Chelyabinsk Meteor Dissected

Science Fields

A study conducted by an international team of scientists on the “superbolide meteor” which disintegrated over the Russian city of Chelyabinsk on February 15, 2013, causing hospitalisation of 1200 people and damage to several villages, established that the culprit was a space rock ust 20 meters wide.

“If humanity does not want to go the way of the dinosaurs, we need to study an event like this in detail,”warned Professor Qing-Zhu Yin of the University of California (Davis) who was among the 57 scientists from nine countries led by Olga Popova from the Russian Academy of Sciences. He described the event as “a wake up call”.

Before going into details of the study, it may be useful to clarify what seems to be a widely shared confusion about the classification of rocks raining from the sky with sizes ranging from sand pebbles to kilometers wide mammoths with potentials to cause mass extinctions. In astronomy jargon, meteoroids are objects which have not yet entered the Earth atmosphere to disintegrate. A meteor, or the “falling star” of romantic songs and dates,  is an object, big or small, traversing the atmosphere and burning up with the heat of friction. Finally, meteorites, again of varying size, are the objects which survive the passage through the atmosphere and impact Earth’s surface. The distinctions help explain why the object which skimmed Chelyabinsk is alternately called with all the three names in accord with the stages of its journey.

The findings of the study show that the explosion caused by the Chelyabinsk meteoroid ,  largest since a large boulder exploded over Tunguska in Siberia causing extensive envronmental damage in 1908, was equal to the detonation of 600.000 tons of dynamite.

According to the details disclosed by Popova, explosion was caused by the disintegration of a single piece of 20 m sized rock at an altitude of 30 km due to friction, after entering the atmosphere at a shallow angle with a speed of 19 kilometers per second. For the nearby observers, the flash of the explosion appeared brighter than the sun and caused severe sunburns. The shockwave from the explosion reportedly caused serious damagealong  90 km wide stretches on both sides of trajectory.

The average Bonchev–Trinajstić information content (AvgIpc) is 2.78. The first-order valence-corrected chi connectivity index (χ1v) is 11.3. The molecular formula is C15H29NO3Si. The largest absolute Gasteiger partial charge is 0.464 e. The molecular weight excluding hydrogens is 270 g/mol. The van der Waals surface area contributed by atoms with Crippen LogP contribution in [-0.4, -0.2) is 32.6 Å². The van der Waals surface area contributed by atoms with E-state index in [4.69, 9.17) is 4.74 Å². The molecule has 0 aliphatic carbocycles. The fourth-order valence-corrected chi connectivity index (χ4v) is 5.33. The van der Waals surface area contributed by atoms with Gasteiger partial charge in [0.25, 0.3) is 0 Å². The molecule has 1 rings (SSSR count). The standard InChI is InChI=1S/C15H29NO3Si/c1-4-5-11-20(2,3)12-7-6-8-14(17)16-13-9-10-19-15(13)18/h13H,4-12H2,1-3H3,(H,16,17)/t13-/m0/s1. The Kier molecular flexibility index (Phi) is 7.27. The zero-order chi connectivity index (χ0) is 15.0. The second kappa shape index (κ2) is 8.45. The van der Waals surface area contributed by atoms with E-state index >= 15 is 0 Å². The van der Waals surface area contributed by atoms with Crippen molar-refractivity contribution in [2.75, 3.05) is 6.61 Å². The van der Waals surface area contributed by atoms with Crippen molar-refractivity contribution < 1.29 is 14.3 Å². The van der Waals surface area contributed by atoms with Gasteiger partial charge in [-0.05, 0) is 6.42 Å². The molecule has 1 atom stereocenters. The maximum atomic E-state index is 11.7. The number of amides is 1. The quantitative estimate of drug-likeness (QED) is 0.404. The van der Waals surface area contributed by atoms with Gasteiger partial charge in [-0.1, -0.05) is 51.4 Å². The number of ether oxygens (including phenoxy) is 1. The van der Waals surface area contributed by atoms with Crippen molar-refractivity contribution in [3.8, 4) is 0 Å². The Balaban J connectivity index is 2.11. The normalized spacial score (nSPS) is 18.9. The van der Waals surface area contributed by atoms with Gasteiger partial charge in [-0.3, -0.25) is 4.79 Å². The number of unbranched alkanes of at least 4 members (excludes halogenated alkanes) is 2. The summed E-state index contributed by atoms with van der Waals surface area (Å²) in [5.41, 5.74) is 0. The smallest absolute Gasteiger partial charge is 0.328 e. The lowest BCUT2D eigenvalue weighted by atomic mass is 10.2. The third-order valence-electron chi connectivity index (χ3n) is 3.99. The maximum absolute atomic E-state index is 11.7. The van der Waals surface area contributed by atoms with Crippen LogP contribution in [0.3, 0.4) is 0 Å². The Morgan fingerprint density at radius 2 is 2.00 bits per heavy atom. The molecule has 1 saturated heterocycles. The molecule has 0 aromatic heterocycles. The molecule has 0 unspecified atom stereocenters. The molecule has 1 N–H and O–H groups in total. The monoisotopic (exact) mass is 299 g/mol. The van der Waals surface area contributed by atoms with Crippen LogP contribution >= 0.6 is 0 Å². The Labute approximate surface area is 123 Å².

The team concluded that meteor’s brightness peaked at an altitude of 29.7 kilometers, the explosion evaporating three-quarters of the original meteoroid with most of the remainder reduced to dust. Only a very small fraction, totalling four to six tons or 0.05 percent of the original mass reached the earth as small meteorites. The largest, weighing 650 kg, was recovered from the bed of Lake Chebarkul in October.

Isotopic analyses on collected meteorites showed that the object was 4.452 billion years old and had undergone a major shock from a collision 115 million years after the formation of the solar system 4.567 billion years  ago.  Researchers think the “shock veins” that formed within the boulder as a result of a collision hundreds of millions of years ago might have weakened the object, facilitating the explosion. 


  • 1. “First Study of Russian Meteor”, University of California – Davis, 6 Kasım 2013